In this video, Claudine Peet describes the people-side of putting a project team together. She walks through Tuckman's model of team development and Glaser and Glaser's five factors for successful teams. Learn to describe the leadership style and actions required by the project manager to resolve these problems.
- As a project manager, your job is to manage the project, not to do the work, and you're going to need a team for that. And whether you're allocated a team or get to pick it yourself, you're going to need to lead them effectively. We're going to take a look at two change management models that will help you lead your team effectively. The first model is Glaser and Glaser's Five Elements for an Effective Team. In this model, a team must have a mission and goals. This provides clarity and purpose for the work that they will perform. Every team needs roles, which will be allocated to members of the team, clarifying their responsibilities and authority for the project. Operating processes set out how the team will work, how they will collaborate, make decisions, resolve issues, and communicate progress. Interpersonal relationships clarify how the team will engage with and support each other during the change. And finally, the interteam relations identify how they will engage and collaborate with other teams during the change. So, as a project manager, you need to pay attention to these factors to ensure your team operate effectively. The next is Tuckman's Model of Team Development, which provides insight into team behaviors at different stages during the project, allowing you to adjust your management style appropriately. The first stage is forming. A team in this stage will be getting together for the first time. If they don't know each other, they will most likely be polite and formal. They'll want confirmation from a leader on their objectives as well as who will be doing what and how it will be done. You'll need to adopt a more commanding style of leadership by telling the team what they'll be doing. The next stage is storming. After the team members have had a chance to consider their goals, processes, and roles, they often begin questioning them. This can lead to conflict, which sometimes has positive outcomes. In this phase, you'll need to adopt a more affiliative style of leadership, encouraging team members to talk to each other to resolve conflicts. Next, the team will reach the norming stage. At this point, the team is working well together. Yes, they may still have an occasional disagreement over how to tackle an issue, but largely, they're making progress, so you can take a more democratic approach to leadership. The team knows what they're doing, so you can largely leave them to get on with things. If they want guidance, they'll ask for it. At some point, the team will become a cohesive unit and will reach the performing stage. They've improved the way that they work together, so you can now adopt a coaching approach to leadership and focus on developing team members within their role. Appointing a project team is not just about making sure that you have the right skills in your team members, it's also about being able to recognize emotional behaviors so that you can adapt your style of leadership to ensure the team are functioning at their best.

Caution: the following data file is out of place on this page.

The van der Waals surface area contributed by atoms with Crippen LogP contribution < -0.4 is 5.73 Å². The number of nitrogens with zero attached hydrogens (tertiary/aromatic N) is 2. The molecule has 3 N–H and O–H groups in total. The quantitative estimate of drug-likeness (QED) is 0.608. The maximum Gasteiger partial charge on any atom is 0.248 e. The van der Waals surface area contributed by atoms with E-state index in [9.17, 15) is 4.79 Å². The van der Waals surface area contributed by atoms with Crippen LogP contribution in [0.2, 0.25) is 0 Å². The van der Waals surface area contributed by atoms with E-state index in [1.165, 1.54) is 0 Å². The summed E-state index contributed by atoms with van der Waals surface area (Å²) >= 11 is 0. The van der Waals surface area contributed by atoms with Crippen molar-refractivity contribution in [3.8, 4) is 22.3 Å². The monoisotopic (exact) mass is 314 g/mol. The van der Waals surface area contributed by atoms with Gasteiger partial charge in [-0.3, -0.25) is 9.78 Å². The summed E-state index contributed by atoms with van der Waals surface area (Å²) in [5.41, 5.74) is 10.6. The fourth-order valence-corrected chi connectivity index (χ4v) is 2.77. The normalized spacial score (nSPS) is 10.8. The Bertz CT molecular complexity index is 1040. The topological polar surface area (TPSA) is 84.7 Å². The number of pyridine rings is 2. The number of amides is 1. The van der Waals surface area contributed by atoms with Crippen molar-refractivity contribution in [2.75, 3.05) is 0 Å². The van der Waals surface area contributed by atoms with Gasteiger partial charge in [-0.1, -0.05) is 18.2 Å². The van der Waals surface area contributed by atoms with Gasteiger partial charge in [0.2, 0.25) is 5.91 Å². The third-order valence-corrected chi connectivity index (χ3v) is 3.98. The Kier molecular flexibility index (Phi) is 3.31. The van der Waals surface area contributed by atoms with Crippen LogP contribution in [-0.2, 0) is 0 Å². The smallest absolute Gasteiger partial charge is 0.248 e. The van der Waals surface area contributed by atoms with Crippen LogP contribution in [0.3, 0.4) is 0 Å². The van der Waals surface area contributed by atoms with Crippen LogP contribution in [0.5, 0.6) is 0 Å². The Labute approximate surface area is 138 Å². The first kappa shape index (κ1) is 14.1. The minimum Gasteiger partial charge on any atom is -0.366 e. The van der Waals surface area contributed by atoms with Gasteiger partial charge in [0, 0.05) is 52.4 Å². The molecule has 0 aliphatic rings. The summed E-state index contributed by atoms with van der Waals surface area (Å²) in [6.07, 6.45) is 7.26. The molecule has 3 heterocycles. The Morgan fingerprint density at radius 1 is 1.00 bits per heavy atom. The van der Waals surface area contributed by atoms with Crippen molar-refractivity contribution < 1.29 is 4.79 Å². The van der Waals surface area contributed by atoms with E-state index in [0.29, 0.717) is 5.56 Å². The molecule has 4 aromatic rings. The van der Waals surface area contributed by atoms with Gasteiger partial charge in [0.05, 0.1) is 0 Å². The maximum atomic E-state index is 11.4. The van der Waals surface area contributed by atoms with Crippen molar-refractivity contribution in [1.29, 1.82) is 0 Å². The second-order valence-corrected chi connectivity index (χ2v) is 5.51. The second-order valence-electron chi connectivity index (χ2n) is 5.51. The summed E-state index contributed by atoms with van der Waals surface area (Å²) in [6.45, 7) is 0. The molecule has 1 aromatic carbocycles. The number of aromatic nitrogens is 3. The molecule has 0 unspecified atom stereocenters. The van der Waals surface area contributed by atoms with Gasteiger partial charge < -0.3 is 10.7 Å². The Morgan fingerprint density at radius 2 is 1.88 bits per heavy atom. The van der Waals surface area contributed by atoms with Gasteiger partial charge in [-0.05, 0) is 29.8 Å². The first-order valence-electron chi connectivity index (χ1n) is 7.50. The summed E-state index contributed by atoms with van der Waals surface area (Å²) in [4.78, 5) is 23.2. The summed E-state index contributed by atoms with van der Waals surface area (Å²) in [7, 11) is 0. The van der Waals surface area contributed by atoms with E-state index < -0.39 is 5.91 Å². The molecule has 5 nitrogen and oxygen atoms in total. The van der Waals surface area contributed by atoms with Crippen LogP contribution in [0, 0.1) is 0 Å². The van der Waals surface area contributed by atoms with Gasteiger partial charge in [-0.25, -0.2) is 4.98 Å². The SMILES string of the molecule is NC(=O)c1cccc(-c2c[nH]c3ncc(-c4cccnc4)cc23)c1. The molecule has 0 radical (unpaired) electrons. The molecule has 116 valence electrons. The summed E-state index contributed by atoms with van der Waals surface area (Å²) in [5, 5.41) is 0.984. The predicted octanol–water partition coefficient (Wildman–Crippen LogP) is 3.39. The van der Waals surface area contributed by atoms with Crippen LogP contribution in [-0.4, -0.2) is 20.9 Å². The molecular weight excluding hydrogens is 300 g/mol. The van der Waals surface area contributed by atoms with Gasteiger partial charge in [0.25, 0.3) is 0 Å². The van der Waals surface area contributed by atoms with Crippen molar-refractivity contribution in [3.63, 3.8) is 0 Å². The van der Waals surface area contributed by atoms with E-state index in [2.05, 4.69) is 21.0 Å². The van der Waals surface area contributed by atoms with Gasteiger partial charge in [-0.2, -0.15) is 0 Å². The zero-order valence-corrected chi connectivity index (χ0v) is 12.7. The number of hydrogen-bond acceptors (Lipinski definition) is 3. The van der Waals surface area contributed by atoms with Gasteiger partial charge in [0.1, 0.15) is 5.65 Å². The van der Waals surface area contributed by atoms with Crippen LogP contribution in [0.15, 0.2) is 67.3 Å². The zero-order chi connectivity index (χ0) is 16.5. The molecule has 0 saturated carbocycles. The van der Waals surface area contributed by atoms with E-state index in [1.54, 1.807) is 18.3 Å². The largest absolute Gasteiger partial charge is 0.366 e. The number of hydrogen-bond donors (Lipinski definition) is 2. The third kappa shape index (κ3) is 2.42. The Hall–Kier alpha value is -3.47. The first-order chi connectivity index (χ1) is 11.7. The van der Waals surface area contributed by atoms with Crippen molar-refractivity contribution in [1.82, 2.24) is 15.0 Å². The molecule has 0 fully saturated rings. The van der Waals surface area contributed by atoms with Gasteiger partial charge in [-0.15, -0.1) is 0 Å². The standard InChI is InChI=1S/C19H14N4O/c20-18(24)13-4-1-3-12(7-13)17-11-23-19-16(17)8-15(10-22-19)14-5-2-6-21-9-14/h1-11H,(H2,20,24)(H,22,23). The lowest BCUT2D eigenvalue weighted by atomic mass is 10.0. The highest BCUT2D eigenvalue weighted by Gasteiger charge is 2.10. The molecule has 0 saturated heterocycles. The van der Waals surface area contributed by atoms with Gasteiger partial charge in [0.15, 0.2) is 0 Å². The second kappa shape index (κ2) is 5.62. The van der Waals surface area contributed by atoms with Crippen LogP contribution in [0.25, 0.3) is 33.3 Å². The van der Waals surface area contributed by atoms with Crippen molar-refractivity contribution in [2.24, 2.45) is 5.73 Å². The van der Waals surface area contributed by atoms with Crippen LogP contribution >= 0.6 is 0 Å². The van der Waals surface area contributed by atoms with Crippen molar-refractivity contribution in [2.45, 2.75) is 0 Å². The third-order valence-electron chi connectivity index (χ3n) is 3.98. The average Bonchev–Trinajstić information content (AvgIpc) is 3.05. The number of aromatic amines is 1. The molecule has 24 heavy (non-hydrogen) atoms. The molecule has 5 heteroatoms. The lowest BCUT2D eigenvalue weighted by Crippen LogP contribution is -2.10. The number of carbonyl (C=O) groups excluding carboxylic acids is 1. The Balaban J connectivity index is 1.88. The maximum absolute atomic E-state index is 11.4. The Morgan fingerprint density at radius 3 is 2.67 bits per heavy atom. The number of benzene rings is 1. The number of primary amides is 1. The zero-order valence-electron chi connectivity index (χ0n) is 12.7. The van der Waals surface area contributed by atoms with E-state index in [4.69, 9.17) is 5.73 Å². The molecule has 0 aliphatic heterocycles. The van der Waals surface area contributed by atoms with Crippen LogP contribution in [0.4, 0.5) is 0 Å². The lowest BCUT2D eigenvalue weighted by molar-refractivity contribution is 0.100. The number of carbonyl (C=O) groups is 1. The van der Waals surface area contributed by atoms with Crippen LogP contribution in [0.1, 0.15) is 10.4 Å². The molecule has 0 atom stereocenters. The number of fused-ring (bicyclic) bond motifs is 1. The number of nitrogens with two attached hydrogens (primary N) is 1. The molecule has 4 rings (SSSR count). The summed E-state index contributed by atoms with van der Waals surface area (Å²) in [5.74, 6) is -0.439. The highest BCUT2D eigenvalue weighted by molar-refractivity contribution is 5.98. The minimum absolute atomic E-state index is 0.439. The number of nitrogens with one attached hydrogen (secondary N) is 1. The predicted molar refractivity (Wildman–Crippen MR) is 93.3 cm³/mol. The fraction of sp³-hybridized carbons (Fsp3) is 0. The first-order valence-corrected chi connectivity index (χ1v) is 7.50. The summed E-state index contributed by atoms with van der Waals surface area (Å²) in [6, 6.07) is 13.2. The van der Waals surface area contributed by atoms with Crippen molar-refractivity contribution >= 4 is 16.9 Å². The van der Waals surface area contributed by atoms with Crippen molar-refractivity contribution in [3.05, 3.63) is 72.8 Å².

- Recognize the characteristics of the four stages of the project life cycle.
- Determine how to respond to a team member expressing anger over a change.
- Identify who is most likely to encounter operational resistance.
- Explain what CPIG stands for.
- Summarize what to expect during the forming stage of the Tuckman model of team development.
- Recall an effective strategy for dealing with the demotivation of a team.
- Identify the point during a change when there is the greatest risk to business units.